Sunday, July 22, 2007

Backyard birdwatching - 50 species seen

I keep a tally of the bird species I see from my home in suburban Ivanhoe in Melbourne. Keeping a watchout is part of the great art of pottering around the garden with no specific purpose but managing to fill in many a lazy day. It is also an outstanding way of confirming my 'nerd' status with teenage daughters and disbelieving neighbours.

Remarkably, with the breaking of the drought and the spell of cold weather I have seen 4 new species over the past few weeks – Grey shrike-thrush, Eastern yellow robin, Grey fantail and Musk lorikeet. I had not seen a new species from my home for about a year before that. All of these new birds are reasonably common species in the bush areas around Melbourne but I have never seen them from my house in the 10 years I have kept a tally. The 4 new species take my tally from the house to the half-century mark. My life list of Australian birds seen is a fairly pathetic 550 species.

I think that is amazing outcome for the middle of Melbourne suburbia and a tribute to the conservation efforts of our local Banyule Council who have done such a good job promoting tree planting and nature reserves in the district. The species I have seen are:

1. Australian wood duck (in swimming pool)
2. Pacific black duck (many times, one with ducklings in swimming pool)
3. White-faced heron (flying over)
4. Australian white ibis (flying over)
5. Peregrine falcon (swooping at distance)
6. Masked lapwing (rare)
7. Silver gull
8. Crested pigeon
9. Spotted turtle dove
10. Yellow-tailed black cockatoo (now common, formerly rare)
11. Gang gang cockatoo (once)
12. Sulphur-crested cockatoo
13. Galah
14. Rainbow lorikeet
15. Musk lorikeet (now common).
16. Australian king parrot (rare)
17. Crimson rosella
18. Eastern rosella
19. Red-rumped parrot
20. Fan-tailed cuckoo
21. Laughing kookaburra
22. Superb fairy wren
23. Spotted pardalote
24. White-browed scrubwren
25. Striated thornbill
26. Brown thornbill
27. Red wattlebird
28. Little wattlebird
29. Noisy miner
30. White-plumed honeyeater
31. New Holland honeyeater
32. Eastern spinebill
33. Eastern yellow robin
34. Grey shrike-thrush
35. Grey fantail
36. Willie wagtail (have not seen this common urban bird for 4-5 years)
37. Magpie lark
38. Black-faced cuckoo-shrike
39. Grey butcherbird
40. Australian magpie (white-backed)
41. Pied currawong
42. Australian raven
43. Little raven (flying over)
44. House sparrow (now quite uncommon)
45. Welcome swallow
46. Silvereye
47. Song thrush
48. Common starling
49. Common myna
50. Common blackbird

The mammals I have been, by the way, include:

1. Grey-headed flying fox.
2. Ring-tailed possum.
3. Brush-tailed possum.

7 comments:

Anonymous said...

Fuzzflash sez...

Great to see your local avian species doing well, Harry. Don't garden yet but intend to do a bit after our next move. Madame Flash has cultivated the trust of half a dozen rainbow lorikeets(Broken Beak is her favourite) and they pop in for their "porridge" morning and dusk. Love their personalities, especially when they get off their scones on the umbrella tree nectar. The little clowns have had us in stitches.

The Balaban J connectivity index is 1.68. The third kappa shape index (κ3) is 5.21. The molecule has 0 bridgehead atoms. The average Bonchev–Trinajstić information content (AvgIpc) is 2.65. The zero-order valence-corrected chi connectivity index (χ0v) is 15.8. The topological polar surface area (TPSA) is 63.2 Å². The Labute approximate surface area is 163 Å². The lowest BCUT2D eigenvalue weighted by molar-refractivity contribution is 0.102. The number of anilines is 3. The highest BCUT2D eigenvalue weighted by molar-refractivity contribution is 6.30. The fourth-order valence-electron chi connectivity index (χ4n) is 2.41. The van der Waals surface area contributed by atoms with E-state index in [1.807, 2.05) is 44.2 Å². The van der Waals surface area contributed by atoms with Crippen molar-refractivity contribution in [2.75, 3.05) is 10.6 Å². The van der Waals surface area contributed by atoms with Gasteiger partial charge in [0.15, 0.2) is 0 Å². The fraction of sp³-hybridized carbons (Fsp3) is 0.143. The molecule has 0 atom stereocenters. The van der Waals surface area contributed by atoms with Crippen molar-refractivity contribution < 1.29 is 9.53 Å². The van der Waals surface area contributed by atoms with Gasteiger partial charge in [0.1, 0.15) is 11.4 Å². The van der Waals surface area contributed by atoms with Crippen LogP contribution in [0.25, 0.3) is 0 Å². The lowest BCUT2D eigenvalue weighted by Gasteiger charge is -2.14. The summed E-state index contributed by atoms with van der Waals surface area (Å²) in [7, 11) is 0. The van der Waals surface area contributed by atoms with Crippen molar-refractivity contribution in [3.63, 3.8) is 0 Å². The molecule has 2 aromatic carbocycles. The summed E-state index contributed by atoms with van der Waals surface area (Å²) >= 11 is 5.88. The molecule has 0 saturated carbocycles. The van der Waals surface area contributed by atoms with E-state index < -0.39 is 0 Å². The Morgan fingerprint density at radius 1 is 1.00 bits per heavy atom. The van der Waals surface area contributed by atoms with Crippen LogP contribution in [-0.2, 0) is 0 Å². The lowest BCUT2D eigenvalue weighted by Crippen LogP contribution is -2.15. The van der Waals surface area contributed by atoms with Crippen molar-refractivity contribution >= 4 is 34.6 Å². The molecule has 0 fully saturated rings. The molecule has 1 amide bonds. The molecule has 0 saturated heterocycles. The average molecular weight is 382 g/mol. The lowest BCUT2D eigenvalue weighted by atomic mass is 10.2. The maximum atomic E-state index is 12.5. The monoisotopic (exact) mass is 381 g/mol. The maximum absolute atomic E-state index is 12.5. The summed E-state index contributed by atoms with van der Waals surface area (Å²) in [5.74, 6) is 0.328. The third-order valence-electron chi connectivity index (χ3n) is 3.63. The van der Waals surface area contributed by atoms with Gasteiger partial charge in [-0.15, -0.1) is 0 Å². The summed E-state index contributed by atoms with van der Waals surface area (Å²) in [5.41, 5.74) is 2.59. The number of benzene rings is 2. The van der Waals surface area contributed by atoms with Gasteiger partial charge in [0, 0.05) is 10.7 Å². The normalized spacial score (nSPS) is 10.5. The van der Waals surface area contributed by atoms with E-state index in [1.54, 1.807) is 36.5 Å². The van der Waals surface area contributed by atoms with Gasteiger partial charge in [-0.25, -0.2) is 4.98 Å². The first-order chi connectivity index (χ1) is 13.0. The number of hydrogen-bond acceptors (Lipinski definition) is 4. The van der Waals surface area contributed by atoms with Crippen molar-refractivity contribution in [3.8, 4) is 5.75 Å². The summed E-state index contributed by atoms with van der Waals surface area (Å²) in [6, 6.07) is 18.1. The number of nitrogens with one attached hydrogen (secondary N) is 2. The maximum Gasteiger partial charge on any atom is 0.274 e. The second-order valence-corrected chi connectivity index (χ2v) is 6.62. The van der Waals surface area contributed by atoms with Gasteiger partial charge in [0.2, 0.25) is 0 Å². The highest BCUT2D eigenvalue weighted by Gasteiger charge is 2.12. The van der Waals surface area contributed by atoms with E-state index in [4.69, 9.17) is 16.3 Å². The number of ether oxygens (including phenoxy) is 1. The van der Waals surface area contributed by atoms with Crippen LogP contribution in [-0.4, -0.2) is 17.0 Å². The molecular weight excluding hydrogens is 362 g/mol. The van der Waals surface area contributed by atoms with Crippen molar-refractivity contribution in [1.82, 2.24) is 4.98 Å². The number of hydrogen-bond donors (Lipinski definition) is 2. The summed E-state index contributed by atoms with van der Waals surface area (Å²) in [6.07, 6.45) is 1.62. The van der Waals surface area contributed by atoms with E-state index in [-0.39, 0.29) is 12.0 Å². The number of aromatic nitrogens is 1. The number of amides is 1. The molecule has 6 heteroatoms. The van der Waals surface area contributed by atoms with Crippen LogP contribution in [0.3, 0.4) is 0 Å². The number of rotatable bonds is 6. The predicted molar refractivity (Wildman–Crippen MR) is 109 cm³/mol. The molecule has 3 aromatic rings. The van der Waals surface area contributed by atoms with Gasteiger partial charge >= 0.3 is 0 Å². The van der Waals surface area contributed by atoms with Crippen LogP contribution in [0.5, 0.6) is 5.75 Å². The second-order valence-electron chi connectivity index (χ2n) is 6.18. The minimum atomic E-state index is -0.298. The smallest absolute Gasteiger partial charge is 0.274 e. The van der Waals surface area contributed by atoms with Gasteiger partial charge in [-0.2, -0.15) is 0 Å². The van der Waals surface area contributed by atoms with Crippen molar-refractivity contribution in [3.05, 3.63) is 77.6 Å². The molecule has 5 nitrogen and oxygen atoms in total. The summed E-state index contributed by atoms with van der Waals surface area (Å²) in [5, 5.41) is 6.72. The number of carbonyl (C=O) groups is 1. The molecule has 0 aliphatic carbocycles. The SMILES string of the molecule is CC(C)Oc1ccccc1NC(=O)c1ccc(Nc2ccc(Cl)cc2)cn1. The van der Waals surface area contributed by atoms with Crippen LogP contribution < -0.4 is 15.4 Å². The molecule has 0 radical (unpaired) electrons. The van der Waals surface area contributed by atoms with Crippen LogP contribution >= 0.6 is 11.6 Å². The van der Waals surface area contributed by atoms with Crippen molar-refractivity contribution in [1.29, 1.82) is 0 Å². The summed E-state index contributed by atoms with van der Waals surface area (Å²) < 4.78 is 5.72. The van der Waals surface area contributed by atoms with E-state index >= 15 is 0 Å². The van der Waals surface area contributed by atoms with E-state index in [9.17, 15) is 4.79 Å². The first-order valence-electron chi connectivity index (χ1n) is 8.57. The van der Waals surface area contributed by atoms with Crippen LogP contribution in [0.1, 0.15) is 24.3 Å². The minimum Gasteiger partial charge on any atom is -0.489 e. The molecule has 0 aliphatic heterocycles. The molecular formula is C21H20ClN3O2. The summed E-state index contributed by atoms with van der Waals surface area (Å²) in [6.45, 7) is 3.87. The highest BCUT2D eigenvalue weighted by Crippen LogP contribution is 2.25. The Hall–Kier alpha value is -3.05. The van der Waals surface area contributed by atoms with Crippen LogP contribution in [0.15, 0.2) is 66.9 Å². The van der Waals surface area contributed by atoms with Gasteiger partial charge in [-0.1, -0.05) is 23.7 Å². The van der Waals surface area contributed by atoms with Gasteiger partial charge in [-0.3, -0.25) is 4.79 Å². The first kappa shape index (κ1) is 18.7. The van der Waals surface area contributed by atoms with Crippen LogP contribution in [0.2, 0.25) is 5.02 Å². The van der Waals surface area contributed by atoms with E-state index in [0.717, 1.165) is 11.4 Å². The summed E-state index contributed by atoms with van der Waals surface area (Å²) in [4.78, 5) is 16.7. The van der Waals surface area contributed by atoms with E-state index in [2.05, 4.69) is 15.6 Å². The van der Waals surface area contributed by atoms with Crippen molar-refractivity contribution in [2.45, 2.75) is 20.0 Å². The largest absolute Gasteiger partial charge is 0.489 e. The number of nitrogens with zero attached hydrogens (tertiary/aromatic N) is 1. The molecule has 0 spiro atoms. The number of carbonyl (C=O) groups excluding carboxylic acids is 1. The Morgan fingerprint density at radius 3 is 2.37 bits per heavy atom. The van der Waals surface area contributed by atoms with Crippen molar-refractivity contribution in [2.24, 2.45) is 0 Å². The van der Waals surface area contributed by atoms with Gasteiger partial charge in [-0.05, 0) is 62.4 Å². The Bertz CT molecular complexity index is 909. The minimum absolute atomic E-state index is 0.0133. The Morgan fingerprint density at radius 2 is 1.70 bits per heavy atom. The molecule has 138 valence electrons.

Meanwhile, I wonder whether the visitor in your swimming pool will be better or worse off after the next election.

Sir Henry said...

Spotted an Indian mynah (Acridotheres tristis) in my backyard here at Forestville. I followed it to its roost (it was just on dusk) in a tree above the bus shelter on Warringah Rd. There i found two SIM cards and a snapshot of a block of flats.

These birds are dangerous pests.

hc said...

Errr...they are.

conrad said...

I was surprised at seeing the black cockatoo's in Melbourne when I can back after not living here for many years.

There are definitely a few masked lapwings (plovers) hanging around bayside -- you can hear them in the middle of the night quite often.

Its good to see you putting your pool to good use incidentally.

hc said...

The Yellow-tailed blacks I have heard for the past 4-5 years in pine trees about 2 km off. Now they regularly fly directly over my house. They are invading the northern suburbs from the Yarra parklands. I regularly also see them flying across the Eastern freeway.

We came home one day to find a Pacific black duck and 5 ducklings in our swimming pool. She must have hatched the eggs in our backyard unobserved.

Pacific black ducks and wood ducks often swim around our pool.

Lara said...

G'day Harry,

Just spotted, ah well first heard, a flock (aprox 1/2 dozen) yellow tailed black cockies circling around the Wantirna South area (where the new freeway is being constructed)this morning.
I am interested in unusual Aussie birds that come into our patch, and have never seen/ heard them in this area previously.
They are one of the most vocal of all the species that I have experienced, and it seemed that they were doing a "fly past" almost to show off!
Love to see them here, but regret that this may be due to their previous habitat being destroyed in the name of progress as the area just near here was formerly very heavily wooded with many old river gums slain in the freeway path.
Wonder if they will have to pay the tolls we will have to after Brackie's "regret" !!

hc said...

That could be right but, in my area, I think the rearrival of the YTBCs is due to reforestation along the Yarra. They don't mind living close to human settlements.

A stirring sight with their lumbering flight and errie calls.